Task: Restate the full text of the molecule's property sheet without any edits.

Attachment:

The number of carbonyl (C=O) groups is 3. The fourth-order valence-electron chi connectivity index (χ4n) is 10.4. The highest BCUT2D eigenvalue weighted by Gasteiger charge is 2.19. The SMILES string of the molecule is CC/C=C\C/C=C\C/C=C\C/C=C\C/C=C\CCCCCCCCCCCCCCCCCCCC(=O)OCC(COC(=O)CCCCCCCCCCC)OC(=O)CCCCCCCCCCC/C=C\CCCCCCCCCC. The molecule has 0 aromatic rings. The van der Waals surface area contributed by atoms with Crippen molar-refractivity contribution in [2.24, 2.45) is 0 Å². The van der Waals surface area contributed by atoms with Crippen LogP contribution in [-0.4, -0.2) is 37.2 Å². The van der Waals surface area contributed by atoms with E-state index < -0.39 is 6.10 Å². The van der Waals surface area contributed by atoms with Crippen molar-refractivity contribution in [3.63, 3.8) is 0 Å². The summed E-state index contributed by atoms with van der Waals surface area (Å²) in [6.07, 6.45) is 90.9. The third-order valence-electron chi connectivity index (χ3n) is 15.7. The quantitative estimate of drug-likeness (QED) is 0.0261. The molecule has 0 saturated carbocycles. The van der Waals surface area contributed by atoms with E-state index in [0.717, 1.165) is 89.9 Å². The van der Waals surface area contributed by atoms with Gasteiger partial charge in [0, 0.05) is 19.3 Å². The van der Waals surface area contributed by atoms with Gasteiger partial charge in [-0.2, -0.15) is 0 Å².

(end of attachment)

The number of carbonyl (C=O) groups is 3. The fourth-order valence-electron chi connectivity index (χ4n) is 10.4. The highest BCUT2D eigenvalue weighted by Gasteiger charge is 2.19. The SMILES string of the molecule is CC/C=C\C/C=C\C/C=C\C/C=C\C/C=C\CCCCCCCCCCCCCCCCCCCC(=O)OCC(COC(=O)CCCCCCCCCCC)OC(=O)CCCCCCCCCCC/C=C\CCCCCCCCCC. The molecule has 0 aromatic rings. The van der Waals surface area contributed by atoms with Crippen molar-refractivity contribution in [2.24, 2.45) is 0 Å². The van der Waals surface area contributed by atoms with Crippen LogP contribution in [-0.4, -0.2) is 37.2 Å². The van der Waals surface area contributed by atoms with E-state index < -0.39 is 6.10 Å². The van der Waals surface area contributed by atoms with Crippen molar-refractivity contribution in [3.63, 3.8) is 0 Å². The summed E-state index contributed by atoms with van der Waals surface area (Å²) in [6.07, 6.45) is 90.9. The third-order valence-electron chi connectivity index (χ3n) is 15.7. The quantitative estimate of drug-likeness (QED) is 0.0261. The molecule has 0 saturated carbocycles. The van der Waals surface area contributed by atoms with E-state index in [0.717, 1.165) is 89.9 Å². The van der Waals surface area contributed by atoms with Gasteiger partial charge in [0, 0.05) is 19.3 Å². The van der Waals surface area contributed by atoms with Gasteiger partial charge in [-0.2, -0.15) is 0 Å².